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I-15 lanes reopen at Nevada-California border after 20-hour closure

Updated January 9, 2020 - 6:34 pm

A man suspected of killing his mother died following a “lethal force encounter” with California law enforcement Wednesday night on Interstate 15 near the Nevada state line.

The man’s death and the investigation by California authorities triggered a nearly 20-hour closure of the highway in both directions, which lasted until Thursday afternoon. San Bernardino County Sheriff’s Department deputies opened fire on the murder suspect, identified Thursday afternoon as 27-year-old Madison Adams of Tehachapi, California, after finding him stopped on the shoulder of northbound I-15 south of Primm, according to a statement from the department.

San Bernardino deputies were searching for the man after receiving notice from California’s Kern County Sheriff’s Office to be on the lookout for an “armed and dangerous murder suspect” driving a 2017 Nissan in the Baker, California, area. The Kern County Sheriff’s Office said Thursday that deputies started looking for the man after officers found Adams’ mother dead “with traumatic injuries” during a welfare check in the Tehachapi area, which is about 200 miles southwest of Primm.

Kern County authorities confirmed Thursday that Adams was a suspect in his mother’s death. The Kern County coroner’s office identified the woman as Guadalupe Adams, and said they are investigating her cause and manner of death.

According to a Thursday news release from San Bernardino authorities, Madison Adams died at the scene. Homicide detectives from San Bernardino are investigating.

“As the officers conducted a high-risk traffic stop on the vehicle, an officer-involved shooting occurred,” the San Bernardino Sheriff’s Office release said.

The release did not elaborate on how many officers fired at Adams, or how many times he may have been hit. The Sheriff’s Office did not return a request for further comment Thursday.

California authorities announced the reopening of the northbound lanes of I-15 about 3 p.m. Thursday, more than 20 hours after the Nevada Highway Patrol tweeted about the closure of lanes in both directions at 6:50 p.m. on Wednesday. Southbound lanes of the freeway reopened after a little more than an hour, but northbound lanes remained shut at Nipton Road, about 13 miles south of Primm, overnight and for much of the day Thursday.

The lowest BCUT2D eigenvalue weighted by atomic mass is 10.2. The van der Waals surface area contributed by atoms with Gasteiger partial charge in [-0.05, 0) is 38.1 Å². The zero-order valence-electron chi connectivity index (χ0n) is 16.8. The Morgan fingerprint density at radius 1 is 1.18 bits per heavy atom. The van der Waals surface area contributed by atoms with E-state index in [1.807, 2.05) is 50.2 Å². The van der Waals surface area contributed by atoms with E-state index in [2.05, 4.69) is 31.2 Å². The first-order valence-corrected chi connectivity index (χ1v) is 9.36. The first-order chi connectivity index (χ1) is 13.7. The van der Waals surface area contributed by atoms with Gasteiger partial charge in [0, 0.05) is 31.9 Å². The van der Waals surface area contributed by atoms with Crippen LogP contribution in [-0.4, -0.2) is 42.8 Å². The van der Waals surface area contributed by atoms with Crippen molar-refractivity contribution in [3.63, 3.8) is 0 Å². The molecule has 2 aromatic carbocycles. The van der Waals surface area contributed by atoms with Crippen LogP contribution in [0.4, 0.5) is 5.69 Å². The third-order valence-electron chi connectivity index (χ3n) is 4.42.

Frustrated motorists

The closure of the major artery between Southern California and Las Vegas left many motorists stranded on the interstate, forcing them to take alternate routes to reach Southern Nevada.

Many motorists were frustrated with what they described as a lack of communication from law enforcement at the scene.

Montgomery Granito of Los Angeles said he and his family were driving from Southern California to Nevada when they came upon the road closure Wednesday evening in the northbound lanes.

He said he waited with his family in their vehicle for nearly seven hours at the roadblock until finally learning that, at an exit miles earlier, traffic was being diverted to Nipton Road, offering a long route around the scene to reach Nevada.

Granito said he and other motorists were never told about the traffic diversion by law enforcement. He said he finally crossed the median to the southbound lanes, then headed back to an exit they had already passed to get around the roadblock. He estimated between 30 to 60 vehicles sat unnecessarily at the road block all night and many were still there when he left Thursday morning.

“They never interacted with us. They never talked to us,” Granito said.

Another motorist, Kevin Shea, expressed similar frustrations. He said he was driving from Southern California to Las Vegas early Thursday and was never diverted off the interstate. He ended up stranded on I-15 for more than an hour.

“Google maps indicated there was a 24-minute delay,” Shea said. “There were not any closures at the last major intersection so we could turn around and be rerouted. I got sent on I-15 north and got stuck in a 12-mile backup. People in front of me have been here for 12 hours. It could cause medical issues, nutrition issues.”

Contact Glenn Puit at gpuit@reviewjournal.com or 702-383-0390. Follow @GlennatRJ on Twitter. Review-Journal staff writers Alexis Egeland and Katelyn Newberg contributed to this report.

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